DEAL or no deal? The Government’s 11th hour decision to halt the proposed Hinkley Point C nuclear power station in order to review the project’s finances has inevitably caused consternation, not least with the French energy giant EDF and the scheme’s Chinese backers who were actually en route to Somerset to celebrate this landmark when Ministers appeared to catch a cold.
Understandably, this has led to angst amongst those who already have cause to be concerned about Britain’s future energy security and sustainability – this one project would have met seven per cent of this country’s total electricity needs. At a time when new infrastructure projects are increasingly dependent on foreign investment, particularly from the Far East, this review won’t help the Government win friends and influence in China.
However, the decision was also a political no-brainer. In its current form, British consumers risk paying over the odds for electricity because the Government’s agreement with EDF came when energy prices were at their highest – a false economy comparable to the costs associated with those hospitals and schools built under Gordon Brown’s Private Finance Initiative.
And, let’s face it, the technology – and associated costs – has evolved considerably since the Hinkley Point plan was first devised more than a decade ago. As Sheffield Chamber of Commerce’s executive director Richard Wright makes clear in his organisation’s response, the modular nuclear reactors being pioneered in South Yorkshire might just be one answer to the country’s future energy requirements.
Not only can they be made in UK, one of the downsides with Hinkley Point, but the long-term costs are much cheaper and provide an option which should, at the very least, be taken even more seriously by Ministers.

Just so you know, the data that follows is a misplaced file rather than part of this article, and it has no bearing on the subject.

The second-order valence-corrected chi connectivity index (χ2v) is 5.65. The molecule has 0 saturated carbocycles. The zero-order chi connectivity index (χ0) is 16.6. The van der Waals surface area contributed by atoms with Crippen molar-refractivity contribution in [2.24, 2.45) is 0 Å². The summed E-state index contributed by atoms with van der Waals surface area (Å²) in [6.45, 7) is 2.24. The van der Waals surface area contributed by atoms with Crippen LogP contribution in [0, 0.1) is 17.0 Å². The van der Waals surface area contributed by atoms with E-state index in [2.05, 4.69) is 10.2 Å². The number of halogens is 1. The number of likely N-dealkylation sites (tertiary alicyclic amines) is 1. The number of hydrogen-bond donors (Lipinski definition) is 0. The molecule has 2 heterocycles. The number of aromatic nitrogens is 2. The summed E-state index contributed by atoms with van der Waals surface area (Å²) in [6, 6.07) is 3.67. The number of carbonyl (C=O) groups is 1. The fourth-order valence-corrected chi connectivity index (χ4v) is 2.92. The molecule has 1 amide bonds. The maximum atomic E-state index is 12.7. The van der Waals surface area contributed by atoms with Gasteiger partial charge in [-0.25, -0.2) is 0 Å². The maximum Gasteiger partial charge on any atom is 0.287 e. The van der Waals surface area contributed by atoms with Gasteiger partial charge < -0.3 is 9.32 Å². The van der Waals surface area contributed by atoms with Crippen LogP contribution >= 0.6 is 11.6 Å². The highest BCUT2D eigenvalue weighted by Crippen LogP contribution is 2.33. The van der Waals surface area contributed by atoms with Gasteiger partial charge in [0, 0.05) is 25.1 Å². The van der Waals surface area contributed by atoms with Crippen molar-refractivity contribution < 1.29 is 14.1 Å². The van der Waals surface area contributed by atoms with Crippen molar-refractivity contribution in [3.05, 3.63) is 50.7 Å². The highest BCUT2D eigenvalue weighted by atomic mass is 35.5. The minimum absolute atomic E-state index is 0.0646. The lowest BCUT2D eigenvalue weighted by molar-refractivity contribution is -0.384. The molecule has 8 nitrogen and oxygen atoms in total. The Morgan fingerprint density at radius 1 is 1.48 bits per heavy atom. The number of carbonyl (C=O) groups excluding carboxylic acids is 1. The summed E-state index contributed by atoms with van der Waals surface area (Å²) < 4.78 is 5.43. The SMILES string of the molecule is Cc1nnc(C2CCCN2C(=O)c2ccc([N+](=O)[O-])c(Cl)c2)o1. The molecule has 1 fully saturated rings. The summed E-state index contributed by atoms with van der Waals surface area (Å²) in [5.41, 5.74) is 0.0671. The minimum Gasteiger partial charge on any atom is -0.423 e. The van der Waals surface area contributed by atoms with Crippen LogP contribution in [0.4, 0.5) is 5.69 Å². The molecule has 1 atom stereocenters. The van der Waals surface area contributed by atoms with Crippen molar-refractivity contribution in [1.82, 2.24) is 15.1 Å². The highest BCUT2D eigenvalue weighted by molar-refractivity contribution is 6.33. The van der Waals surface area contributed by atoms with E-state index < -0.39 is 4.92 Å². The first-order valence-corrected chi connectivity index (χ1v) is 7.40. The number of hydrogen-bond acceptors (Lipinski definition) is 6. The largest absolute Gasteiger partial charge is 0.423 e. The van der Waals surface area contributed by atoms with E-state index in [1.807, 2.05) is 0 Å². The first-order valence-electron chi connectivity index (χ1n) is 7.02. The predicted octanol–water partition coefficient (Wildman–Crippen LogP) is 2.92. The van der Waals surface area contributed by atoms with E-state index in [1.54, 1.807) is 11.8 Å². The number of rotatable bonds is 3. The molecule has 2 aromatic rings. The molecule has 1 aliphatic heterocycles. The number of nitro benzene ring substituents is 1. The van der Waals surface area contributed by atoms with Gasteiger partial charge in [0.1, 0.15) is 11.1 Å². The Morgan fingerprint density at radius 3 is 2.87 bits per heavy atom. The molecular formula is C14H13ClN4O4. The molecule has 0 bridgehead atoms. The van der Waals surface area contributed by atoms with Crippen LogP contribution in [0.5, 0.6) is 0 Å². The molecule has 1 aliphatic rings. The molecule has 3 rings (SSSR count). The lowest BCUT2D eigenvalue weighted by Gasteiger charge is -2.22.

Taken for a ride
IF the website nationalrailco.uk cannot provide accurate information on the price of train tickets, who can?
The Department for Transport seems incapable of asserting any authority – it has presided over a convoluted system in which it can invariably be cheaper for passengers to split a journey into separate segments, even though they don’t have to change trains, rather than buying one ticket to travel from A to B.
And the privatised rail operators cannot be trusted. Until now, they’ve shown little inclination to introduce more transparent ticket arrangements so travellers are automatically offered the cheapest fares rather than having to rely upon their own ingenuity to make savings of up to £85. Presumably their financial margins are such that it is in their interests to maintain the status quo.
However, this does not excuse the fact that rail fares in this country are widely regarded as the most expensive in Europe. As investigations in the past week have revealed, these practices are certainly at odds with the more ethical approach to business promised by Theresa May and Ministers are right to instigate another review.
Yet, given the Government’s past track record, it is imperative that the review’s conclusions are not only made public – but then implemented without exception. Enforcement will be critical if the trust of passengers is to be won back following this unfair fares farce that has seen travellers taken for a ride for too long.
Heroes of ‘66
“THEY think it’s all over… It is now.” It’s 50 years since those immortal lines, famously uttered by Kenneth Wolstenholme as Geoff Hurst scored England’s fourth goal in the dying seconds of the World Cup Final, signalled scenes of jubilation not only at Wembley, but up and down the country.
It was English football’s greatest triumph and half a century on it remains just that. This was a team led by the lion-hearted Bobby Moore, who overcame cancer to captain his team to victory, and included Yorkshireman Gordon Banks who worked as a coal bagger when 15 years of age, and the great Bobby Charlton who survived the dreadful Munich air disaster.
Led by the peerless Sir Alf Ramsey this was a team of working-class heroes who understood the importance of teamwork, loyalty and discipline – virtues that today’s fickle footballers would do well to follow as Barnsley-born John Stones looks set to become the most expensive English player in history when his proposed £50m transfer from Everton to Manchester City is completed. The team of ’66 were true champions in every sense of the word and they remain a shining example to us all.